Select your preferred way to display the comments and click "Save settings" to activate your changes.
Thu, 10/27/2011 - 09:38 | 1816906 SGS
SGS's picture

Ponzi continuum 101.

Thu, 10/27/2011 - 09:42 | 1816926 CClarity
CClarity's picture

Maybe Europe will grant Madoff asylum as a political refugee, on basis that he was only doing God's work and shouldn't be locked up for doing what is business as usual by the goverments and accounting practices overseers.

Thu, 10/27/2011 - 11:04 | 1817247 gmrpeabody
gmrpeabody's picture

So, since my neighbor willingly only let half his house burn down, my insurance won't pay?

Thu, 10/27/2011 - 11:44 | 1817380 Hard1
Hard1's picture
Q: Would this call into question the utility of CDS as a hedging tool?  A: NO!!! LOL!!!!!   ROFL!!!! (You'll laugh at this unlesss you were hedging your Greece portfolio and you lost on the portfolio, gained nothing on the CDS and still have to pay 4 years of premiums)

Thu, 10/27/2011 - 09:52 | 1816964 MillionDollarBonus_
MillionDollarBonus_'s picture

This teaches traders for hedging in the completely discredited CDS market. The doomer CDS market has been incorrectly indicating BOA and Morgan Stanley defaults for some time now. So where are the defaults? I'm still waiting ...

Thu, 10/27/2011 - 10:26 | 1817106 snowball777
snowball777's picture

1) mark to market

2) fireworks (pun intended)

3) (another) bailout or get lehman'd

If derivatives are so cool by them, why the need to shift their liabilities in that space into FDIC land?

Bears are gonna "clawback" your $1M bonus!

Thu, 10/27/2011 - 10:01 | 1816986 jdelano
jdelano's picture

You've lost me here.  If there's no chance that this is a credit event, then sovereign CDS are toilet paper and CDS market is officially dead.  Why would anyone buy insurance that has proven to be completely worthless?  Would seem to me the yields on PIIS bonds are going to blow out... 

Thu, 10/27/2011 - 11:47 | 1817399 piceridu
piceridu's picture

I have found that this answer fits with any question or frustration: Note, plug in any question or scenario...CDS, Wallstreet Bankers, will work with any confusion or proposition regarding the Keynesian paradigm.

Thu, 10/27/2011 - 10:01 | 1816998 Solid Gold Bubble
Solid Gold Bubble's picture

So the PTB get the S&P up to 1270 and save the banks without QE3 by strongarming the necessary officials. Can't they just carry this on forever? If they can do this, imagine what they could do to the price of silver? Oh, wait...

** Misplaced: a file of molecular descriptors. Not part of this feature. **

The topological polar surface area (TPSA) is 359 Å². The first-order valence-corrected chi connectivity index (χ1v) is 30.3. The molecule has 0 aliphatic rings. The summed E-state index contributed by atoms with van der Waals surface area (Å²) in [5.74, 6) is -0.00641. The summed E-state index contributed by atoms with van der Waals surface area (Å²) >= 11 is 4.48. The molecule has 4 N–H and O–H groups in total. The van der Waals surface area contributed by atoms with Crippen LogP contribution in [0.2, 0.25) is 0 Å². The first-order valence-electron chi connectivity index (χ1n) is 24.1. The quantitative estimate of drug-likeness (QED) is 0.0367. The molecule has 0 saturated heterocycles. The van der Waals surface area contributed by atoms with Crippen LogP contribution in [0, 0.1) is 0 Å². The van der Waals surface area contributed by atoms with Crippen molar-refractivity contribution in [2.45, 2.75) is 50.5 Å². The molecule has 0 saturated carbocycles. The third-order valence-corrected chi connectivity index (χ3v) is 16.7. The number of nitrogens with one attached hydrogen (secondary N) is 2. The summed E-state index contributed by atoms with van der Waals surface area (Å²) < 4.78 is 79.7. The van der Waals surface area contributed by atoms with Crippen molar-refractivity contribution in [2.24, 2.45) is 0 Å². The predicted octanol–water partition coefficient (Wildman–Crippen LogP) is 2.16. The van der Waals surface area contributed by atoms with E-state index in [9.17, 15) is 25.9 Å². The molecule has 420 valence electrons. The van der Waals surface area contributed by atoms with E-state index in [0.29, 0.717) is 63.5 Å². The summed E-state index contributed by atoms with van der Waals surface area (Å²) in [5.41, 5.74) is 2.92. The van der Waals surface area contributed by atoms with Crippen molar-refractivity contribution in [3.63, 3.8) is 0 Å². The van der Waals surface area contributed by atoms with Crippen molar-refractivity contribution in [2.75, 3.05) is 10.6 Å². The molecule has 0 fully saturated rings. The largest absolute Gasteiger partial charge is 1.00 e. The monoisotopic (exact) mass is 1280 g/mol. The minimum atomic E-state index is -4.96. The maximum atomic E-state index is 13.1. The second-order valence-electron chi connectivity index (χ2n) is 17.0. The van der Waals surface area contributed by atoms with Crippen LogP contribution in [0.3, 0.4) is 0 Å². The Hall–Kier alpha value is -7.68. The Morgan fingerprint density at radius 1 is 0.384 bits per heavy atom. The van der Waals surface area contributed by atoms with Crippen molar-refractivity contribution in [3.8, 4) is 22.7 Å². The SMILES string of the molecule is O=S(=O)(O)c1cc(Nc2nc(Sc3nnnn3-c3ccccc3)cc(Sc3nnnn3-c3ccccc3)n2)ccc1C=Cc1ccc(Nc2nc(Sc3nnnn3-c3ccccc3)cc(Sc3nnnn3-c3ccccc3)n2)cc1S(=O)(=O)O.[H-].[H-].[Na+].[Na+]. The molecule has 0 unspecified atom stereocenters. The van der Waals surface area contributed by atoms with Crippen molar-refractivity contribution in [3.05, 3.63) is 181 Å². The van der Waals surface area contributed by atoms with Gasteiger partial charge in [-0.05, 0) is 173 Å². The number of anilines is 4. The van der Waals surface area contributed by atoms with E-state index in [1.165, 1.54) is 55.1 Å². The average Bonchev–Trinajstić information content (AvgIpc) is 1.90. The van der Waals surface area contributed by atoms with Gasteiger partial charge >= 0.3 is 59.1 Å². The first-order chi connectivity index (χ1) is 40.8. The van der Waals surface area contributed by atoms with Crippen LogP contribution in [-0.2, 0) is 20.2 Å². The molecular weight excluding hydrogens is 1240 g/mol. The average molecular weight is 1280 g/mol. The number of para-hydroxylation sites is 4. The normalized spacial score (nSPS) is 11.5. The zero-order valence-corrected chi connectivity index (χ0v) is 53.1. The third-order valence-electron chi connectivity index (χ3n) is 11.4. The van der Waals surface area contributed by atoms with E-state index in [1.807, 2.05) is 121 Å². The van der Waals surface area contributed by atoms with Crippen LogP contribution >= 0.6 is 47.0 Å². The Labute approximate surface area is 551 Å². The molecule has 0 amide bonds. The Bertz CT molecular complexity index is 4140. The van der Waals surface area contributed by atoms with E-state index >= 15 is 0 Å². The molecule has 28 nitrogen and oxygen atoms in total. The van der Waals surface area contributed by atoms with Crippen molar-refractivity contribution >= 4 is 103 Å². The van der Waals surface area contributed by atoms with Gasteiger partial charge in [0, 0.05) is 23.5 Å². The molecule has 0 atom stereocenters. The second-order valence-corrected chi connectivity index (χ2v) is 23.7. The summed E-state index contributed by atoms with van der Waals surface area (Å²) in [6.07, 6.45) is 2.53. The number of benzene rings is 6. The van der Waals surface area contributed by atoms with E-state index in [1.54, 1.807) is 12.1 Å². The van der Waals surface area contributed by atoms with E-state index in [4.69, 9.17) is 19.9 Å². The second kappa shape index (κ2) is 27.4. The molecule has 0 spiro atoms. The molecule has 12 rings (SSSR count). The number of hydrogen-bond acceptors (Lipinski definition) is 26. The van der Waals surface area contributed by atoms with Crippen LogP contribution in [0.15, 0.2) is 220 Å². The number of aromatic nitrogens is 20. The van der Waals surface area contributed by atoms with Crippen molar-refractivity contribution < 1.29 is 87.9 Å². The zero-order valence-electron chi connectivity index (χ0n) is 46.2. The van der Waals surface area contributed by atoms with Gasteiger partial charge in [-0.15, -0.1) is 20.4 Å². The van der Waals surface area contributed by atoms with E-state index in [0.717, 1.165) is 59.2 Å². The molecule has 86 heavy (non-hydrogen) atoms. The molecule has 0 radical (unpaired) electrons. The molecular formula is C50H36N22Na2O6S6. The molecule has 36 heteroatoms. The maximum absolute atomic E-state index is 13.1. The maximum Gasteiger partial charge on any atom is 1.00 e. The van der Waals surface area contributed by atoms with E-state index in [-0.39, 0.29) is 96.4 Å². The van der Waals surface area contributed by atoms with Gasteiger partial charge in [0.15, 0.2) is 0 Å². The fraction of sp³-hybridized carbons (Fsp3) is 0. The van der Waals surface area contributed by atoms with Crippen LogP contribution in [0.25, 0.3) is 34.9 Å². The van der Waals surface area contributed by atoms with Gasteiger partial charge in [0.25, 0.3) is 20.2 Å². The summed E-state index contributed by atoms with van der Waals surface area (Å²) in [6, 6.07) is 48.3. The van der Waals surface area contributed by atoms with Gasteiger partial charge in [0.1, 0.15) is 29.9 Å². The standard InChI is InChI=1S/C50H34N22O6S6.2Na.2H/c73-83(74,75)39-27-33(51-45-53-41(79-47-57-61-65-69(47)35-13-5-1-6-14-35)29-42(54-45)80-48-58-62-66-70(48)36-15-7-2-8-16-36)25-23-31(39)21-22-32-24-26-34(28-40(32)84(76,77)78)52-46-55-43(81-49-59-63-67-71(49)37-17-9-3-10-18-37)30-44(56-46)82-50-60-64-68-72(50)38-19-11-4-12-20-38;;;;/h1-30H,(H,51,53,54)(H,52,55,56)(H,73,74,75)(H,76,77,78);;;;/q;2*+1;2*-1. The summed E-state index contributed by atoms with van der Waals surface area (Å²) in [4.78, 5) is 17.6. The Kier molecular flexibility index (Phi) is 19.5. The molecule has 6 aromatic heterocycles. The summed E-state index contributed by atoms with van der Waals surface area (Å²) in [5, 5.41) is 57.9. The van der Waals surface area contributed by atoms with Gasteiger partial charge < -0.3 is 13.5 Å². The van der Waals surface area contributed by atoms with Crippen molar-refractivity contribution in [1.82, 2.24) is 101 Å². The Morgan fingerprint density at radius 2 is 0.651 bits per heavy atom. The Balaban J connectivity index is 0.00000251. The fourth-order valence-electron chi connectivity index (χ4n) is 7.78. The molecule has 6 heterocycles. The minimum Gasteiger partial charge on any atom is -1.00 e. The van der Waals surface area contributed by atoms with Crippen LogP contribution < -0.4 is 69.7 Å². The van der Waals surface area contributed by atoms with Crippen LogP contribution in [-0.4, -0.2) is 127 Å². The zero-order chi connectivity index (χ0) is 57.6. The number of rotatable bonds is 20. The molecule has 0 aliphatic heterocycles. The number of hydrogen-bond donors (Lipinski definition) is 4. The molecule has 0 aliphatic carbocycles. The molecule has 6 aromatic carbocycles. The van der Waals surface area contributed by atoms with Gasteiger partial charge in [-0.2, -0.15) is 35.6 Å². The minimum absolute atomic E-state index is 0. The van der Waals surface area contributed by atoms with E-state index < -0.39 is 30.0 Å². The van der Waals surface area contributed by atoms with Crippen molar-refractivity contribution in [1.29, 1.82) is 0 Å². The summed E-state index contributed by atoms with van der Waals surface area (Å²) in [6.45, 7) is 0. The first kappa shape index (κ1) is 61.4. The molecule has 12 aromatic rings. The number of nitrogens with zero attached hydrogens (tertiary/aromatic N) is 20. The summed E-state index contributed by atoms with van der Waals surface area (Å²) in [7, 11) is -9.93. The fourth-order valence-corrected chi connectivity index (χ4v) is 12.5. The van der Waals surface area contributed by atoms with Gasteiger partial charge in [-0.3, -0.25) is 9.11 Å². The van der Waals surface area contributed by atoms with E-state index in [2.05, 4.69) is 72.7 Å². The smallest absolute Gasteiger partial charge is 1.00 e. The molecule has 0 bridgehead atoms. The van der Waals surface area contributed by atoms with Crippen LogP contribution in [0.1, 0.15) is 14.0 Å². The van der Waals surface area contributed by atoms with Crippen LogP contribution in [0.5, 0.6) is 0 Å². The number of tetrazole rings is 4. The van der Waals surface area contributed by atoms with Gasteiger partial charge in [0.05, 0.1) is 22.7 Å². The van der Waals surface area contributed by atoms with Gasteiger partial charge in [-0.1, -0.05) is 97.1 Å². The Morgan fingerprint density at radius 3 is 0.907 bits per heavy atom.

Thu, 10/27/2011 - 09:39 | 1816908 Jim in MN
Jim in MN's picture

What part of 'if the big banks on The Committee got laid last night your CDS might be worth something' don't folks understand? 

Just discount everything on Earth 50% and maybe it will make more sense.  From a market as opposed to mafioso standpoint.

Thu, 10/27/2011 - 09:39 | 1816910 bigwavedave
bigwavedave's picture


Thu, 10/27/2011 - 09:46 | 1816939 CPL
CPL's picture

+1 for tits.

Thu, 10/27/2011 - 09:39 | 1816911 george
george's picture

one small step for europe one giant step for zero hedge

Thu, 10/27/2011 - 09:40 | 1816913 island
island's picture

Caveat Emptor

Thu, 10/27/2011 - 09:40 | 1816915 pendragon
pendragon's picture

safe, efficient markets. really? got to be a joke

Thu, 10/27/2011 - 09:40 | 1816916 SWRichmond
SWRichmond's picture

There are no markets, there are only interventions.

Thu, 10/27/2011 - 09:41 | 1816918 SwingForce
SwingForce's picture

If you believe what the Euro PTB just did will work, I've got a bridge to sell you.

If the haircuts are voluntary, I would rescind my agreement if I was a Greek pension.

Thu, 10/27/2011 - 09:42 | 1816924 LawsofPhysics
LawsofPhysics's picture

" I would rescind my agreement if I was a Greek pension"

Exactly, you are one smart monkey.

Thu, 10/27/2011 - 09:41 | 1816920 DormRoom
DormRoom's picture

Next up  Japanese crisis?

Thu, 10/27/2011 - 09:42 | 1816923 PicassoInActions
PicassoInActions's picture

shorts are getting killed today

tomorrow may not be many of us left.